Small, charming, picturesque, quaint — many words have been used to describe the city of Bruges and its appeal as a travel destination; yet, it rarely has it included the words hip or stylish.
In recent years, however, the medieval city has started to transform into more of a lively destination, with stylish bars and shops popping up throughout the cobblestoned city. If, perhaps, you can only deal with history and museums in small doses, then this is where you can find some respite.
WHERE TO STAY
There is no lack of accommodation in Bruges and there are even some real gems to be found on AirBnb, but the sheer number of hotels and bed and breakfasts can be overwhelming, not to mention confusing.
Hotel Marcel is a good choice for anyone looking for a good night’s sleep in a prime location. The boutique hotel is located right off the Market Square and has 20 bright, modestly designed rooms, plus a nice bar that is open to everyone.
For a little more luxury, book a room at the exquisite B&B La Suite. It has three spacious, elegant and carefully designed rooms, each of which comes with a made to measure breakfast arrangement from acclaimed restaurant Sans Cravate*. In fact, the B&B also offers culinary package deals that include dinner at either Sans Cravate* or Hertog Jan***.
If you’re traveling with your family or a large group, 3 Kings might just be the perfect fit. Owned by a young family, it has two holiday homes on the outskirts of the city. The lady of the house writes and styles for interior and lifestyle magazines, which shows both in the warm, moody tones of the original home, and the colorful palette of spin-off 3 Queens.
If, perhaps, you can only deal with history and museums in small doses, then this is where you can find some respite.
WHERE TO EAT
To fuel up for a day of walking, head to Nomad, where you’ll find a range of breakfast formulas built around fresh and local produce from the owner’s very own farm, or visit sisters Janey and Jilly at The Gulliver Tree, a small tea house that makes you feel like you’ve stepped into a warm Nordic living room. The Gulliver Tree offers a small selection of breakfast foods, but you wouldn’t be the first one to be seduced into eating a slice of homemade cake or pie for breakfast here.
For lunch, find your way to Sanseveria Bagelsalon, where locals and tourists gladly line up for bagels, savory or sweet. The seating area was recently expanded, but the place still fills up quickly. If you find yourself without a seat and the weather permits, take your bagel to go and settle in the grass in the nearby Astridpark. If you’re willing to venture a few miles out of the city center, try Tête Pressée. This no-nonsense restaurant gathers its guests around one long table and surprises them with an impeccable, carefully prepared lunch menu. Superb quality in an informal atmosphere.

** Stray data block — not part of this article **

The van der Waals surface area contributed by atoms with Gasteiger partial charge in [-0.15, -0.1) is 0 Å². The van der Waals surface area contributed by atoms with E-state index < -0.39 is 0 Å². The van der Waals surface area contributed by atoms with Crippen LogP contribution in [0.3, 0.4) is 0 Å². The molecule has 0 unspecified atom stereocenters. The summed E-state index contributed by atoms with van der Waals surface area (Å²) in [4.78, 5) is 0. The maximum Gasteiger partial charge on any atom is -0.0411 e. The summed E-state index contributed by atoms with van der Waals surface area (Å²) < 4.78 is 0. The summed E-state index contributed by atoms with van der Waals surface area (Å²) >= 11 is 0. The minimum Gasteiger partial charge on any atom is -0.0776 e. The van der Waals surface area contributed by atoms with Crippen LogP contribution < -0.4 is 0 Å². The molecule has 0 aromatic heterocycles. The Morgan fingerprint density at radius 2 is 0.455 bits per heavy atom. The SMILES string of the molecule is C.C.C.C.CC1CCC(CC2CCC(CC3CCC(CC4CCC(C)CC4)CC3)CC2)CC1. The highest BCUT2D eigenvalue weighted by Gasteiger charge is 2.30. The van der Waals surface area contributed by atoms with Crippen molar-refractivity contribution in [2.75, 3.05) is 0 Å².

One of the toughest decisions you’ll have to make in Bruges, however, is where to have dinner. The city houses not only a few Michelin-starred restaurants but also an ever-growing group of high-quality runner-ups. Favorites include Quatre Mains, for original and well-crafted tapas, Bonte B, for hearty but sophisticated dishes, and Kok au Vin, for an innovative take on local and worldly classics. If you’re in search for something a little simpler, find a table at local favorite Tom’s Diner or try the new sourdough pizzeria Amunì.
WHAT TO DRINK
There are a few places to get your caffeine fix, including the aforementioned The Gulliver Tree and coffee bars Cafunè and Vero Caffè. Both serve excellent coffee, but chocolate, chai and matcha drinks are best enjoyed in the industrial DIY interior of Cafunè, while Vero Caffè is known for its homely, laid-back atmosphere and its selection of delicious homemade treats.
If you’re looking for a place to wind down and have a drink before dinner, head to BLEND. This wine bar has a selection of over 300 wines, all beautifully displayed along the exposed brick walls of its warm interior.
WHERE TO SHOP + EXPLORE
No matter what anyone tries to sell you, be it a carriage ride or a Segway tour, Bruges is best explored on foot. Try to avoid the main shopping streets – Steenstraat, Noordzandstraat and Zuidzandstraat – as they can get extremely crowded and offer only little excitement. Instead, veer off into the Sint-Jakobsstraat and Ezelstraat, where you’ll find interior design inspiration and accessories with a Scandinavian aesthetic at Goûts et Couleurs and perhaps even a new outfit at Boetiek Ruth.
If the small brands, quality materials and minimalistic silhouettes don’t convince you, the expert advice of owner, Ruth Niville, certainly will. Browse the racks of nearby Mais Oui, too, or pick up a Handmade in Brugge map, which will lead you to the shops and studios of the city’s young artisans.
While the small streets and alleyways of Bruges are a pleasure to explore at any time of the year, it’s in summer that the city really comes to life. If you’re visiting during the months of July, August and September, that is, you might suddenly find yourself in the middle of a music, movie, food or street festival. Cactusfestival, in early July, is a highlight for music lovers of all kinds, while Kookeet, in early September, lures foodies from all over the country.
Have you been to Bruges?
Images via Elise Noyez